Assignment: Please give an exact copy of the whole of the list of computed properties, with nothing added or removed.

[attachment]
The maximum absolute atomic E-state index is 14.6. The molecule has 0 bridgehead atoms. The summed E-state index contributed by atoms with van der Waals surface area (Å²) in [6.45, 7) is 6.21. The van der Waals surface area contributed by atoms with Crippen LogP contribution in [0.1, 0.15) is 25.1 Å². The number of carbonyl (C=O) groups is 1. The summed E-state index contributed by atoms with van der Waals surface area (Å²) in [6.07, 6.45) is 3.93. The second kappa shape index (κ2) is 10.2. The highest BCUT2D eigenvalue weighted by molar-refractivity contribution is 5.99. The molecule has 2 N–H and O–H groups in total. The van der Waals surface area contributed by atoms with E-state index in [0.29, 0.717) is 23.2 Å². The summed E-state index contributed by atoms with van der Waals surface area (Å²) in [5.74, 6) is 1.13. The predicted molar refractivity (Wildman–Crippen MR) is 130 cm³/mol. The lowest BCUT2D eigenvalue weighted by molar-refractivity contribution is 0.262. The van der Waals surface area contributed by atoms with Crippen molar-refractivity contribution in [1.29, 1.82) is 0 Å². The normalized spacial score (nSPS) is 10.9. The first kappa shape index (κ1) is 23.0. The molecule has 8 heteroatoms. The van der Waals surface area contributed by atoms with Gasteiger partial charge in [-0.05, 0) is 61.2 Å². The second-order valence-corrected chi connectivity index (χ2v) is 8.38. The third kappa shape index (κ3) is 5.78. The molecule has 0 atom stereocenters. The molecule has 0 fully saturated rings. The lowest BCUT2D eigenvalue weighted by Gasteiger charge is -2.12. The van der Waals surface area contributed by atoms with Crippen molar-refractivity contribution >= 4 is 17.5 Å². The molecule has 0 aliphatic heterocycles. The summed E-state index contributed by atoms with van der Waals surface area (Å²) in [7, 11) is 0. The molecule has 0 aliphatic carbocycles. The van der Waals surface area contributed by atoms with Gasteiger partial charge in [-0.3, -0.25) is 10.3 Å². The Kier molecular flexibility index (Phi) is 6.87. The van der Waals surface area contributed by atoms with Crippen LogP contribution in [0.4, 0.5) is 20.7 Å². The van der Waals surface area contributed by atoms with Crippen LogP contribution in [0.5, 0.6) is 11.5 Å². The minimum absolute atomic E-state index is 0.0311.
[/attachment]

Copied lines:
The maximum absolute atomic E-state index is 14.6. The molecule has 0 bridgehead atoms. The summed E-state index contributed by atoms with van der Waals surface area (Å²) in [6.45, 7) is 6.21. The van der Waals surface area contributed by atoms with Crippen LogP contribution in [0.1, 0.15) is 25.1 Å². The number of carbonyl (C=O) groups is 1. The summed E-state index contributed by atoms with van der Waals surface area (Å²) in [6.07, 6.45) is 3.93. The second kappa shape index (κ2) is 10.2. The highest BCUT2D eigenvalue weighted by molar-refractivity contribution is 5.99. The molecule has 2 N–H and O–H groups in total. The van der Waals surface area contributed by atoms with E-state index in [0.29, 0.717) is 23.2 Å². The summed E-state index contributed by atoms with van der Waals surface area (Å²) in [5.74, 6) is 1.13. The predicted molar refractivity (Wildman–Crippen MR) is 130 cm³/mol. The lowest BCUT2D eigenvalue weighted by molar-refractivity contribution is 0.262. The van der Waals surface area contributed by atoms with Crippen molar-refractivity contribution in [1.29, 1.82) is 0 Å². The normalized spacial score (nSPS) is 10.9. The first kappa shape index (κ1) is 23.0. The molecule has 8 heteroatoms. The van der Waals surface area contributed by atoms with Gasteiger partial charge in [-0.05, 0) is 61.2 Å². The second-order valence-corrected chi connectivity index (χ2v) is 8.38. The third kappa shape index (κ3) is 5.78. The molecule has 0 atom stereocenters. The molecule has 0 fully saturated rings. The lowest BCUT2D eigenvalue weighted by Gasteiger charge is -2.12. The van der Waals surface area contributed by atoms with Crippen molar-refractivity contribution >= 4 is 17.5 Å². The molecule has 0 aliphatic heterocycles. The summed E-state index contributed by atoms with van der Waals surface area (Å²) in [7, 11) is 0. The molecule has 0 aliphatic carbocycles. The van der Waals surface area contributed by atoms with Gasteiger partial charge in [-0.3, -0.25) is 10.3 Å². The Kier molecular flexibility index (Phi) is 6.87. The van der Waals surface area contributed by atoms with Crippen LogP contribution in [0.4, 0.5) is 20.7 Å². The van der Waals surface area contributed by atoms with Crippen LogP contribution in [0.5, 0.6) is 11.5 Å². The minimum absolute atomic E-state index is 0.0311.